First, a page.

With the coronavirus disrupting every aspect of day-to-day life, even deciding on a new home can be a challenge.
However, real estate agents are coming up with adaptive ways to show and sell properties.
Harrison Humphreys property consultant Jessica Bryant, for example, utilised FaceTime to sell a Trevallyn property for more than $1 million.
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The property, called Barralong, had been on the market for six days when Ms Bryant showed to a buyer inquiring about a different property.
The only obstacle was the buyer had recently returned from an interstate trip, and was in quarantine in a Launceston hotel.
"I think it was her sixth day into quarantine and she saw the house and rang me the next day saying she'd love to have a look by Facetime," Ms Bryant said.
"We did a 40-minute inspection over the phone through FaceTime, I showed her the whole property and she offered on the spot."
Not longer after, the vendors accepted the offer.
"It happened within an hour of taking the phone call," Ms Bryant said.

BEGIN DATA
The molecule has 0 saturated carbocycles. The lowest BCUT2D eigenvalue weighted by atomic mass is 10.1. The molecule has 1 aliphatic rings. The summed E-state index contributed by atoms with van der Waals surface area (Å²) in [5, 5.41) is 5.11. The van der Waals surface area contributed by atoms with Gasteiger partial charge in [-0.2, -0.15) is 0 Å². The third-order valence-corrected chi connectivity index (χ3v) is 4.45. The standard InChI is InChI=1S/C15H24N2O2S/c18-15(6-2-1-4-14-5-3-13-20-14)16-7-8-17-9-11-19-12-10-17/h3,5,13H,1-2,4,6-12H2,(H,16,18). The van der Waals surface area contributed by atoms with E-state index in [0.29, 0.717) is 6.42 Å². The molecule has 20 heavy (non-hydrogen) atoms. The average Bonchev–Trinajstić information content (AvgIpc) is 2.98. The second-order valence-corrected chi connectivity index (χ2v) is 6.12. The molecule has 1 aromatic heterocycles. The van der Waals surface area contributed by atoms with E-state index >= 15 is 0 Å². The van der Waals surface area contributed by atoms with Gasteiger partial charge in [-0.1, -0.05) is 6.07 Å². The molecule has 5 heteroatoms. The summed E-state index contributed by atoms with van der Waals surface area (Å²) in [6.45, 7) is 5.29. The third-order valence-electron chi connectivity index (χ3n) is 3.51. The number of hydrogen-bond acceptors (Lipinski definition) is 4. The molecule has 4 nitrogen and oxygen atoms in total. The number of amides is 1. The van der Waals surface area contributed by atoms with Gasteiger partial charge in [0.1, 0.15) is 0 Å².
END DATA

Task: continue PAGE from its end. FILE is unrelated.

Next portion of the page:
This was the first time in Ms Bryant's career that she sold a house this way.
She said it proved that property sales were still possible during the coronavirus pandemic.
"Especially in this climate, everyone's so negative about whether properties will go down in price or if there's enough demand," Ms Bryant said.
"From my perspective, I've still got plenty of buyer inquiries and I'm still doing many inspections a week.
"We're still allowed to show property but we need to work with the restrictions."
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Ms Bryant said effective marketing was key to selling property under the current climate.
"Making sure that you have great photography and video, it does help people that can't physically be there to inspect," Ms Bryant said.
"Marketing has a huge impact on the result."
The five-bedroom home includes a spa, was built in 1903 and covers 1654m2 of land.
The name Barralong is apparently Indigenous and refers the meeting on the North and South Esk rivers over which the house looks.